The global hotel giant says it will be removing unnecessary plastics from its 5,400-plus properties by the end of next year.
InterContinental Hotels Group says it will remove plastic straws from its hotels around the world by the end of 2019.
It will be enforcing the rules across the more than 5,400 hotels it franchises, leases, manages or owns, in almost 100 countries. It also has nearly 1,800 more hotels in its development pipeline.
IHG’s portfolio of brands include Regent, InterContinental, Kimpton, Indigo, Even, Hualuxe, Crowne Plaza, Holiday Inn, the new “charming upscale” brand voco, Staybridge Suites and Candlewood Suites.
The group says that plastic straws have already been removed from nearly 1,000 hotels in Europe, the Middle East, Asia and Africa, and it is also introducing bulk-size bathroom amenities to several hotel brands in the Americas as part of efforts to reduce waste.
The Holiday Inn Express, Staybridge and Candlewood brands are expanding their adoption of larger-size dispensers, while Even and avid hotels have had bulk-size amenities since they were launched and Kimpton began rolling them out last year.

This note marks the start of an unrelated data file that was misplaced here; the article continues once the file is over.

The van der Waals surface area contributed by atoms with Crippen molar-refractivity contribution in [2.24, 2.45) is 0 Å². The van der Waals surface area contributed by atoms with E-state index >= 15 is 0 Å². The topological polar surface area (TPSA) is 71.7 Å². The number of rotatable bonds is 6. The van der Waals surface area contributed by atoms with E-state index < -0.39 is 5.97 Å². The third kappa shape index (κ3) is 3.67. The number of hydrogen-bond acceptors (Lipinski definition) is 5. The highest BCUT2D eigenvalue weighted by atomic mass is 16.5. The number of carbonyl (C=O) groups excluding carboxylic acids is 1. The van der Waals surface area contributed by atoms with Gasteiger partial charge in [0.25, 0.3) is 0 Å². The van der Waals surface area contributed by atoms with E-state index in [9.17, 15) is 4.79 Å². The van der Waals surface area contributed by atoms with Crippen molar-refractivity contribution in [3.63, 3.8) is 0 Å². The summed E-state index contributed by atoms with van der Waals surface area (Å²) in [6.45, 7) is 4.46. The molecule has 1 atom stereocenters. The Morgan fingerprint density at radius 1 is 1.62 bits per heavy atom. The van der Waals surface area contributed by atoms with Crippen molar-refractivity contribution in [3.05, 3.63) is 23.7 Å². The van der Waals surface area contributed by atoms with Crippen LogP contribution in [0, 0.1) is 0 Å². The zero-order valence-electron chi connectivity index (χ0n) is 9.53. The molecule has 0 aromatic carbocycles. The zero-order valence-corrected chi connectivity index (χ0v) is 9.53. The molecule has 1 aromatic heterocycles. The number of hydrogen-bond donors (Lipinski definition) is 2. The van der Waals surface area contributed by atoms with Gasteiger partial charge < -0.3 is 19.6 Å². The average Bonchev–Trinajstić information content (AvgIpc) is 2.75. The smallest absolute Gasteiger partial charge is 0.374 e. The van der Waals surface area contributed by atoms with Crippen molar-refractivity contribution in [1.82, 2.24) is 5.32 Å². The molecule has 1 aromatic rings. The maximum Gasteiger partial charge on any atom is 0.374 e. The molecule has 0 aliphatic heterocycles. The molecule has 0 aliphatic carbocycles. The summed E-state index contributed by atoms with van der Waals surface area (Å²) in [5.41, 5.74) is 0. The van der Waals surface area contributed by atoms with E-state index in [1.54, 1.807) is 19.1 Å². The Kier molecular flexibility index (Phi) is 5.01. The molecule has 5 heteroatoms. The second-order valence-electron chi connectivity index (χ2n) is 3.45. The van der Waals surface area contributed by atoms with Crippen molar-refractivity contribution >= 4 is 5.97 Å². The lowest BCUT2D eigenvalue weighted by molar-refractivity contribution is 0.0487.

Other waste reduction efforts are underway too. Through partnerships with Clean the World in the Americas and Soap for Hope in Asia, nearly 450 IHG-branded hotels have prevented nearly 200,000 kg of used soap from going to waste. Instead of heading to the landfill, the soap is recycled and distributed to communities.
Being in almost 100 countries “gives us a responsibility to protect the environment and an opportunity to make a real difference,” explains Keith Barr, IHG CEO.
“There is always more we can do to minimise waste, but the work we’re doing to reduce single-use plastic is a powerful example of how we can come together with guests, owners and colleagues to drive positive change,” he added.
The decision to remove plastic straws will eliminate an average of 50 million single-use plastic straws a year, the group estimates. Laid end-to-end, these straws would span 10,500 kilometres, stretching from New York to Tokyo. Biodegradable alternatives will be made available instead.